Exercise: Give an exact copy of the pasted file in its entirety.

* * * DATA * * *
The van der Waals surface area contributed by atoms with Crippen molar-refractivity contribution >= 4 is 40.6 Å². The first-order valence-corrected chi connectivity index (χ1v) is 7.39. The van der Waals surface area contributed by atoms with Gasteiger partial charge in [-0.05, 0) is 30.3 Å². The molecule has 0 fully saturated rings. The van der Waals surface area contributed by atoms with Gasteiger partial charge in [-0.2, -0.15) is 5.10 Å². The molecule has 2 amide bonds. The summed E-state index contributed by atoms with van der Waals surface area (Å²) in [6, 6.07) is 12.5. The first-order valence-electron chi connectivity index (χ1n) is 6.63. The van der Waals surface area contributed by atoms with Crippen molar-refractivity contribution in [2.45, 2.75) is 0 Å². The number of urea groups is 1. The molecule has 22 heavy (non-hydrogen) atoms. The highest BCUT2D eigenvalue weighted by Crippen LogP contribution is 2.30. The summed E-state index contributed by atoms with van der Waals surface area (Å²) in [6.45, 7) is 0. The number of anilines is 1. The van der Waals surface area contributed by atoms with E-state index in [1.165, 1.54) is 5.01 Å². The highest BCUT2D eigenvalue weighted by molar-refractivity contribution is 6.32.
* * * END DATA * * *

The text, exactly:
The van der Waals surface area contributed by atoms with Crippen molar-refractivity contribution >= 4 is 40.6 Å². The first-order valence-corrected chi connectivity index (χ1v) is 7.39. The van der Waals surface area contributed by atoms with Gasteiger partial charge in [-0.05, 0) is 30.3 Å². The molecule has 0 fully saturated rings. The van der Waals surface area contributed by atoms with Gasteiger partial charge in [-0.2, -0.15) is 5.10 Å². The molecule has 2 amide bonds. The summed E-state index contributed by atoms with van der Waals surface area (Å²) in [6, 6.07) is 12.5. The first-order valence-electron chi connectivity index (χ1n) is 6.63. The van der Waals surface area contributed by atoms with Crippen molar-refractivity contribution in [2.45, 2.75) is 0 Å². The number of urea groups is 1. The molecule has 22 heavy (non-hydrogen) atoms. The highest BCUT2D eigenvalue weighted by Crippen LogP contribution is 2.30. The summed E-state index contributed by atoms with van der Waals surface area (Å²) in [6.45, 7) is 0. The number of anilines is 1. The van der Waals surface area contributed by atoms with E-state index in [1.165, 1.54) is 5.01 Å². The highest BCUT2D eigenvalue weighted by molar-refractivity contribution is 6.32.